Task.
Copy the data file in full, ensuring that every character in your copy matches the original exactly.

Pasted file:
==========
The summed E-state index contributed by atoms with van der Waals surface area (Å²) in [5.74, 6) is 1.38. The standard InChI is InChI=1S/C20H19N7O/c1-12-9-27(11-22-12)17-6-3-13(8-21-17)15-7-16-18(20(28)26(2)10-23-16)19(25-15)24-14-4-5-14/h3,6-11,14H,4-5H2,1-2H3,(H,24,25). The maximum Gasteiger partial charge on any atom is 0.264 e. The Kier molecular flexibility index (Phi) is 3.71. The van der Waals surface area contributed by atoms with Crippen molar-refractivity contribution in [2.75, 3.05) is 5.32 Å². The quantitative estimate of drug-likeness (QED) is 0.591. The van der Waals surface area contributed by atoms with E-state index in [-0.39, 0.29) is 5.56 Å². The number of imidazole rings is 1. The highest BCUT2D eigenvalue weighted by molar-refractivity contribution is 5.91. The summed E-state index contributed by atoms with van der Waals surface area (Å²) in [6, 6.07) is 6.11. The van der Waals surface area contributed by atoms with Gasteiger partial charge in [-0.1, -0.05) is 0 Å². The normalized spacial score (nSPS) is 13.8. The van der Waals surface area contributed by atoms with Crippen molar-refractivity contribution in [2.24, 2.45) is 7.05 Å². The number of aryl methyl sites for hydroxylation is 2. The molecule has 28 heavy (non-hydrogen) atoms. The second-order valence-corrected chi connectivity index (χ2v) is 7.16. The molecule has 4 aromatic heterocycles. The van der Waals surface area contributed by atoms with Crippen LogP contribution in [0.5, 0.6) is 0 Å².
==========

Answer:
The summed E-state index contributed by atoms with van der Waals surface area (Å²) in [5.74, 6) is 1.38. The standard InChI is InChI=1S/C20H19N7O/c1-12-9-27(11-22-12)17-6-3-13(8-21-17)15-7-16-18(20(28)26(2)10-23-16)19(25-15)24-14-4-5-14/h3,6-11,14H,4-5H2,1-2H3,(H,24,25). The maximum Gasteiger partial charge on any atom is 0.264 e. The Kier molecular flexibility index (Phi) is 3.71. The van der Waals surface area contributed by atoms with Crippen molar-refractivity contribution in [2.75, 3.05) is 5.32 Å². The quantitative estimate of drug-likeness (QED) is 0.591. The van der Waals surface area contributed by atoms with E-state index in [-0.39, 0.29) is 5.56 Å². The number of imidazole rings is 1. The highest BCUT2D eigenvalue weighted by molar-refractivity contribution is 5.91. The summed E-state index contributed by atoms with van der Waals surface area (Å²) in [6, 6.07) is 6.11. The van der Waals surface area contributed by atoms with Gasteiger partial charge in [-0.1, -0.05) is 0 Å². The normalized spacial score (nSPS) is 13.8. The van der Waals surface area contributed by atoms with Crippen molar-refractivity contribution in [2.24, 2.45) is 7.05 Å². The number of aryl methyl sites for hydroxylation is 2. The molecule has 28 heavy (non-hydrogen) atoms. The second-order valence-corrected chi connectivity index (χ2v) is 7.16. The molecule has 4 aromatic heterocycles. The van der Waals surface area contributed by atoms with Crippen LogP contribution in [0.5, 0.6) is 0 Å².